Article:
1. Fred’s moustache
They like a good moustache down here. It’s gaucho cowboy country, 10 hours’ drive from the Argentina border, and home to Luiz Felipe Scolari, who wears his so well. But Fred’s little pencil moustache was a rich source of amusement. “What is that thing..!!!” General satisfaction when the striker was substituted.
The talk when he arrived from the bench was of how, when he had left England to join local club Internacional, he regularly missed planes and failed to show up for work. But he’s fared better since moving to Atletico Mineiro. Brazilians, unlike the English, don’t think it’s a joke that he plays for their country.
2. Howard Webb
Not as much outrage as you might imagine at an English referee dubiously chalking off Hulk’s goal. Legendary commentator Galvao Bueno did not fuel a sense of fury and the refereeing expert beside him – an established part of Brazilian TV commentary – was gentle on South Yorkshire’s most famous official. No endless replays.
4. Luis Suarez
He occupies Brazil’s conversation too, even when the team are playing. Jokes abounded. Suarez will be hooking up with Valeska Popozuda, went one of the more obscure ones. One of the Brazilian singer’s hits was called “Kiss on the shoulder.” The general view? “There’s too much fuss about it.”
Goal of the World Cup contenders
Goal of the World Cup contenders
1/5 James Rodriguez vs Uruguay
The chest and volley strike at the Maracana was worthy of taking any side through to the quarter-finals. That it hit the underside of the bar just made it look even better.
2/5 James Rodriguez vs Japan
Rodriguez was already in contention for the best goal after his solo effort against Japan. He turned a defender inside out before a delicate chip over the on-rushing goalkeeper. Exquisite.
3/5 Robin van Persie vs Spain
The flying Dutchman with the flying header that really got the tournament going. The image of Van Persie flying through the air already feels iconic. That it came against the defending champions and went over the head of Iker Casillas made it brilliant.
4/5 Lionel Messi vs Iran
Argentina's talisman came to their rescue when it looked like a draw with Iran was on the cards. In the 91st minute, he picked up the ball on the right, shifted the ball onto his left foot to take it past a defender and then curled it round the keeper into the far corner. Well worth the wait.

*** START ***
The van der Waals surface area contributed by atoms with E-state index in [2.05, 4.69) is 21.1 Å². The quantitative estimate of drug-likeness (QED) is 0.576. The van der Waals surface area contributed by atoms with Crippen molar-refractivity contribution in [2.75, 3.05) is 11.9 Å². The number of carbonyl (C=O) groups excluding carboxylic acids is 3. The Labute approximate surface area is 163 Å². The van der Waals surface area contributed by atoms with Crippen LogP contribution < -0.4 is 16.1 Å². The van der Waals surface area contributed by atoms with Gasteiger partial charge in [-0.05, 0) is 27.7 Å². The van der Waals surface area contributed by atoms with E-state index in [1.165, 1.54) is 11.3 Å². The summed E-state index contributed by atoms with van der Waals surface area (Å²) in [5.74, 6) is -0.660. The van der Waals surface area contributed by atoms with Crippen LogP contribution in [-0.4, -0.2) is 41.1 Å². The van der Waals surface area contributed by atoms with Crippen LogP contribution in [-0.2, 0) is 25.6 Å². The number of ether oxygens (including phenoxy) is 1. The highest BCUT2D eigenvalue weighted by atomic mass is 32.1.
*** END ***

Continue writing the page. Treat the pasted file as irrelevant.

5/5 Tim Cahill vs Netherlands
Cahill's left-footed volley went into the net with such speed and ferocity and the way the ball had come across his body just made the technique even more difficult. Another one off the underside of the bar.
5. Galvao Bueno
It’s a love/hate thing with commentators out here, too. Bueno, the grand duke of his profession, seems to talk a lot at the best of times and the high tension made things worse. My new friends were nervous enough without having to endure this. “Shut up, shut up,” they cried.
The wonderfully welcoming Brazilians organise their socialising inestimably well, with a sala da festa (party room) like ours on Saturday located in every apartment block where friends can gather. You will never sell your apartment here if it does not possess an in-built churrasqueira or barbeque grill. They will be sharing their stories, experiences and laughs long after the World Cup has gone.
7. A genuine No 10
No one in the room was deluded by Brazil’s win and several yearned for a No 10 in the old-fashioned sense. “Neymar works everywhere. We need someone to be in that one place behind the striker. To do what Pele used to do,” ran that line of conversation.
8. Julio Cesar’s tears
Well, they certainly seemed to go down well with the girls. Cesar told the Brazilian interviewer that they could speak again later when the emotion had subsided. This performance had as much impact on the room as his two penalty saves.
The word translates as “the little hidden one” and is a small shepherd’s pie dish. They say its name comes from a time when all manner of dubious meat was hidden under the potato but these were a highlight of an incredibly fine feast that also included hot dogs and cheese balls.
The year cropped up several times in Saturday’s conversation. Brazil’s World Cup triumph in the US that year was far removed from the joga bonita delivered by Zico and friends in ’82 and ’86. There’s some apprehension about 2014 being the new ’94. But they’ll take it, if it means winning the trophy.